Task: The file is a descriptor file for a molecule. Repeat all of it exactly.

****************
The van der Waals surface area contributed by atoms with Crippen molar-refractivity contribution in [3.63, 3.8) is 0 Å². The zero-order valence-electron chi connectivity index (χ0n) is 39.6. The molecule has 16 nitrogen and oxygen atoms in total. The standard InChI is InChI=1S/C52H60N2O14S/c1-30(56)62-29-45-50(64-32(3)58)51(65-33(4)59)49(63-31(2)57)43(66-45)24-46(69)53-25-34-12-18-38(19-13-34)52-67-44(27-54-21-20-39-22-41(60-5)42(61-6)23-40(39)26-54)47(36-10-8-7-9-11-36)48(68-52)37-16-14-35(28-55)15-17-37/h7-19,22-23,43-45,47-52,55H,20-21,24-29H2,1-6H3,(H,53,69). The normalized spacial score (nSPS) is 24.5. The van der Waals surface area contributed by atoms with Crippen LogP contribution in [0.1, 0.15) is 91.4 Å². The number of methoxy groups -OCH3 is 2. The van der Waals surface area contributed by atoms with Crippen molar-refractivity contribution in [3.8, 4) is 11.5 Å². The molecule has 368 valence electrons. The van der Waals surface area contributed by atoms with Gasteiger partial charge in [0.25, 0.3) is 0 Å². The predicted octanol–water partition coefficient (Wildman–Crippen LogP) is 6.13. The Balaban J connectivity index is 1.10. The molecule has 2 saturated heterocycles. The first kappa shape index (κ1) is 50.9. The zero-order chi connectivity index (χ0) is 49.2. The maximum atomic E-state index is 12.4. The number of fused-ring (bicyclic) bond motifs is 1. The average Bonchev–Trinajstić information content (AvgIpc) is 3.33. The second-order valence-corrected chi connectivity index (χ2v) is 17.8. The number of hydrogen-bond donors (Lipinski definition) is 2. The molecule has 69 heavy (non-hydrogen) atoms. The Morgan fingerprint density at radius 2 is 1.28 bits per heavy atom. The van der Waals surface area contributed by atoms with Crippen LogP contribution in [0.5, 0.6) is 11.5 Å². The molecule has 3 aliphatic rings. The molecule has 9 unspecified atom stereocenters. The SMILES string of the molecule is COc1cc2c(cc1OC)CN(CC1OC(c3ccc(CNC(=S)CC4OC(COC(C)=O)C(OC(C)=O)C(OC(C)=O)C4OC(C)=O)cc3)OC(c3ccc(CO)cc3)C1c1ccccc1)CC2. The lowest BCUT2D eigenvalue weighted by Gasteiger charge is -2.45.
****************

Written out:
The van der Waals surface area contributed by atoms with Crippen molar-refractivity contribution in [3.63, 3.8) is 0 Å². The zero-order valence-electron chi connectivity index (χ0n) is 39.6. The molecule has 16 nitrogen and oxygen atoms in total. The standard InChI is InChI=1S/C52H60N2O14S/c1-30(56)62-29-45-50(64-32(3)58)51(65-33(4)59)49(63-31(2)57)43(66-45)24-46(69)53-25-34-12-18-38(19-13-34)52-67-44(27-54-21-20-39-22-41(60-5)42(61-6)23-40(39)26-54)47(36-10-8-7-9-11-36)48(68-52)37-16-14-35(28-55)15-17-37/h7-19,22-23,43-45,47-52,55H,20-21,24-29H2,1-6H3,(H,53,69). The normalized spacial score (nSPS) is 24.5. The van der Waals surface area contributed by atoms with Crippen LogP contribution in [0.1, 0.15) is 91.4 Å². The number of methoxy groups -OCH3 is 2. The van der Waals surface area contributed by atoms with Crippen molar-refractivity contribution in [3.8, 4) is 11.5 Å². The molecule has 368 valence electrons. The van der Waals surface area contributed by atoms with Gasteiger partial charge in [0.25, 0.3) is 0 Å². The predicted octanol–water partition coefficient (Wildman–Crippen LogP) is 6.13. The Balaban J connectivity index is 1.10. The molecule has 2 saturated heterocycles. The first kappa shape index (κ1) is 50.9. The zero-order chi connectivity index (χ0) is 49.2. The maximum atomic E-state index is 12.4. The number of fused-ring (bicyclic) bond motifs is 1. The average Bonchev–Trinajstić information content (AvgIpc) is 3.33. The second-order valence-corrected chi connectivity index (χ2v) is 17.8. The number of hydrogen-bond donors (Lipinski definition) is 2. The molecule has 69 heavy (non-hydrogen) atoms. The Morgan fingerprint density at radius 2 is 1.28 bits per heavy atom. The van der Waals surface area contributed by atoms with Crippen LogP contribution in [0.5, 0.6) is 11.5 Å². The molecule has 3 aliphatic rings. The molecule has 9 unspecified atom stereocenters. The SMILES string of the molecule is COc1cc2c(cc1OC)CN(CC1OC(c3ccc(CNC(=S)CC4OC(COC(C)=O)C(OC(C)=O)C(OC(C)=O)C4OC(C)=O)cc3)OC(c3ccc(CO)cc3)C1c1ccccc1)CC2. The lowest BCUT2D eigenvalue weighted by Gasteiger charge is -2.45.